Finally, as you might have guessed, peat’s preservative powers have also been discovered by the skincare industry. If peat can keep a 3,000 year old body looking young, then just imagine what it can do for anyone under 100! Over the last couple years, peat has been hailed as the next must-have anti-aging ingredient, and has found its way into numerous skincare products, especially in Korean Beauty, or so-called K-beauty, practice.

While we don’t want to add to the hype, peat has been shown to contain various powerful, bioactive ingredients that, properly used, can have beneficial effects for a range of conditions. In particular, the fulvic acid and numerous humic substances found in peat shield the skin from free radicals and boost collagen production, which makes it an ideal ingredient for skin, hair and scalp treatments. Peat also helps to improve cell turnover, increasing skin elasticity and tightening pores. This powerful substance is, at the same time, also considered a gentle, mild astringent and an anti-inflammatory, which may be beneficial to those with psoriasis, eczema and otherwise dry or sensitive skin. In this sense, peat is considered a safe ingredient for almost all skin, hair and scalp types.

Peat also provides support and remedy for the inner cleansing and detoxifying of the body, and is ideal for whole body treatments, for example, in the sauna or as a peat bath. Peat boosts blood flow and enhances the metabolism, which is why it is important to drink lots of water during peat treatments and why these treatments are not recommended during pregnancy, due to their highly detoxing effects.

Where does Frantsila get its Peat?

We source all our peat from a small family farm located in the village of Salo, in Southern Ostrobothnia. The peat is farmed by Kaisla and Veikko Aho, who have owned their peatland farm since 1986.

The old men in the village have told Veikko that the local peat originates from very pure, fine humus that has eroded from the nearby rivers and treeless bogs and that is brought down to their farm by the naturally flowing water. As noted above, this natural process of peat formation began thousands of years ago, and has resulted in a very high quality peat, which is clean, smooth and soft, and is so deep in the ground that it never freezes.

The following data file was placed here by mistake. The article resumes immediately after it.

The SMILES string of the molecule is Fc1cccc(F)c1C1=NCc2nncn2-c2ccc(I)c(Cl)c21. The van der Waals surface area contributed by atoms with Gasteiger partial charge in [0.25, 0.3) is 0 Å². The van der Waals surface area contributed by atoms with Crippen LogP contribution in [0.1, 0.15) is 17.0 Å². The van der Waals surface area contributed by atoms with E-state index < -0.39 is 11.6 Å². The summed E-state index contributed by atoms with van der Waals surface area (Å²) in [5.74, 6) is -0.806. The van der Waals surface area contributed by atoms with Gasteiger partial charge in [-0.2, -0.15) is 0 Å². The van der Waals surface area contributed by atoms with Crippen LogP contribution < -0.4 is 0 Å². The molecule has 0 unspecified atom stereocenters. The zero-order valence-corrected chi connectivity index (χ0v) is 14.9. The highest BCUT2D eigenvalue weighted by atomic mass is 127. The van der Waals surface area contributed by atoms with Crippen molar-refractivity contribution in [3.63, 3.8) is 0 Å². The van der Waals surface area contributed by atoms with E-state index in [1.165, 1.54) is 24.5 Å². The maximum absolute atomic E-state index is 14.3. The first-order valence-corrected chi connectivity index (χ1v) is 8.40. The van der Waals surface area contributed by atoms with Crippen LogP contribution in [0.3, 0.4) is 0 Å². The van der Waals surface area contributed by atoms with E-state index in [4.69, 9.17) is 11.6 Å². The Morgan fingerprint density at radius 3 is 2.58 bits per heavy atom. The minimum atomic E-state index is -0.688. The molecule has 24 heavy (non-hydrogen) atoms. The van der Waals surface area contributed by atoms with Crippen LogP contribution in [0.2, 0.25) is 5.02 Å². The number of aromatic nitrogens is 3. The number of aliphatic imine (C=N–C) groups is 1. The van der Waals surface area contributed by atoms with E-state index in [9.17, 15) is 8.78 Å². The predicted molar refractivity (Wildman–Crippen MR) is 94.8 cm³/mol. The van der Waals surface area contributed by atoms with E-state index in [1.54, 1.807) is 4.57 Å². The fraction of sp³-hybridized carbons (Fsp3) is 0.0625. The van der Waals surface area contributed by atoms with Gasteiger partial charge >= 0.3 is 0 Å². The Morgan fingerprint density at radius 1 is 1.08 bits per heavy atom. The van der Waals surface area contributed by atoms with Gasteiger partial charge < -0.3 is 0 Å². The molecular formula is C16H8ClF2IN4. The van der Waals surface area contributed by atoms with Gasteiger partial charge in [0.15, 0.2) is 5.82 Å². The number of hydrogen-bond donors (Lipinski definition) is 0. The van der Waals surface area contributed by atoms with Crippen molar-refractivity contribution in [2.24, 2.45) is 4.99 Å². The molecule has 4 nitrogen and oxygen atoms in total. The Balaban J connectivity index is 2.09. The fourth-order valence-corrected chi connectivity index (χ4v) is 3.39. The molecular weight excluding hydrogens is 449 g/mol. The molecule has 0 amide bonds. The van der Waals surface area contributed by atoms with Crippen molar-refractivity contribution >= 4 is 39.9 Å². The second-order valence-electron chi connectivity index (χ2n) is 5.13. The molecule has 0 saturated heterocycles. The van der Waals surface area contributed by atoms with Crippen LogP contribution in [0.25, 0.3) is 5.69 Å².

Harvesting the peat happens twice a year, in spring and autumn, a harvesting process that is completely manual. Using a hand shovel, Kaisla’s and Veikko’s son, Tero, lifts up the peat directly from the deepest parts of the bog floor. By not using heavy machinery that only reaches the surface peat, the Aho’s are able to harvest only the oldest and highest quality peat, without disturbing the broader peat forming ecosystem above. Their sustainable approach to peat farming is a main reason why Frantsila sources all its peat from the Aho farm.

While Tero was busy bringing in the harvest, Kaisla’s and Veikko’s daughter, Kati, was thinking up all sorts of ways to use the peat, beyond just as a fuel source. In fact, when the farm first began, the Aho family did not know anything about therapeutical grade peat, or that this remarkable substance might have other applications beyond burning. Over time, however, and with the help of outside experts, including researchers from the University of Turku, the Aho’s have learned proper inspection and handling techniques that allow them to harvest and process some of the highest quality, therapeutic grade peat in the world.

This sustainably farmed, therapeutic grade peat is the only peat source that we use in our products.